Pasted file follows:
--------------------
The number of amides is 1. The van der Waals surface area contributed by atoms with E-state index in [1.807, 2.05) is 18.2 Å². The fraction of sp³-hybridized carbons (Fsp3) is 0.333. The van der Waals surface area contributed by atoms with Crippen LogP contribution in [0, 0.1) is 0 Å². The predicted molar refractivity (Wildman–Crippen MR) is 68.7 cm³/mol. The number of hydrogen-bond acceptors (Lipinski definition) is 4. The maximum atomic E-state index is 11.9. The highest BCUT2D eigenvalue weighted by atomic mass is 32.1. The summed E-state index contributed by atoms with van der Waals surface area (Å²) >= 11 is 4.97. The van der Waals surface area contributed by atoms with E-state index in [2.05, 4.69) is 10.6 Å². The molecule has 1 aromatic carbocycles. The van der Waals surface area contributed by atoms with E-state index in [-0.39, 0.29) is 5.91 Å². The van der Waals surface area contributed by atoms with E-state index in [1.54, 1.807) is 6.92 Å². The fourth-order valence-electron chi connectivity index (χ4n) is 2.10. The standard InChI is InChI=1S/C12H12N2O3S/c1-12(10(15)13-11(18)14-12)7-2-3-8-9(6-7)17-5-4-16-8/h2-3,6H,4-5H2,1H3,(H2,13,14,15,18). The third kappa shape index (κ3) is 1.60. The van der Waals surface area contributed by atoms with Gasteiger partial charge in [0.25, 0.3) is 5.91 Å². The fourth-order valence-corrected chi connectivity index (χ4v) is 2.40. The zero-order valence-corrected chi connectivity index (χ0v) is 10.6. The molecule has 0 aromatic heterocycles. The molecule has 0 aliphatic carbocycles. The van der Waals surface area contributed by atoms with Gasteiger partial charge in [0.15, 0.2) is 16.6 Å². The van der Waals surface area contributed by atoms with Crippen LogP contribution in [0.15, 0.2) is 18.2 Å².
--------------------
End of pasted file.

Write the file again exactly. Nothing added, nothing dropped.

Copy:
The number of amides is 1. The van der Waals surface area contributed by atoms with E-state index in [1.807, 2.05) is 18.2 Å². The fraction of sp³-hybridized carbons (Fsp3) is 0.333. The van der Waals surface area contributed by atoms with Crippen LogP contribution in [0, 0.1) is 0 Å². The predicted molar refractivity (Wildman–Crippen MR) is 68.7 cm³/mol. The number of hydrogen-bond acceptors (Lipinski definition) is 4. The maximum atomic E-state index is 11.9. The highest BCUT2D eigenvalue weighted by atomic mass is 32.1. The summed E-state index contributed by atoms with van der Waals surface area (Å²) >= 11 is 4.97. The van der Waals surface area contributed by atoms with E-state index in [2.05, 4.69) is 10.6 Å². The molecule has 1 aromatic carbocycles. The van der Waals surface area contributed by atoms with E-state index in [-0.39, 0.29) is 5.91 Å². The van der Waals surface area contributed by atoms with E-state index in [1.54, 1.807) is 6.92 Å². The fourth-order valence-electron chi connectivity index (χ4n) is 2.10. The standard InChI is InChI=1S/C12H12N2O3S/c1-12(10(15)13-11(18)14-12)7-2-3-8-9(6-7)17-5-4-16-8/h2-3,6H,4-5H2,1H3,(H2,13,14,15,18). The third kappa shape index (κ3) is 1.60. The van der Waals surface area contributed by atoms with Gasteiger partial charge in [0.25, 0.3) is 5.91 Å². The fourth-order valence-corrected chi connectivity index (χ4v) is 2.40. The zero-order valence-corrected chi connectivity index (χ0v) is 10.6. The molecule has 0 aromatic heterocycles. The molecule has 0 aliphatic carbocycles. The van der Waals surface area contributed by atoms with Gasteiger partial charge in [0.15, 0.2) is 16.6 Å². The van der Waals surface area contributed by atoms with Crippen LogP contribution in [0.15, 0.2) is 18.2 Å².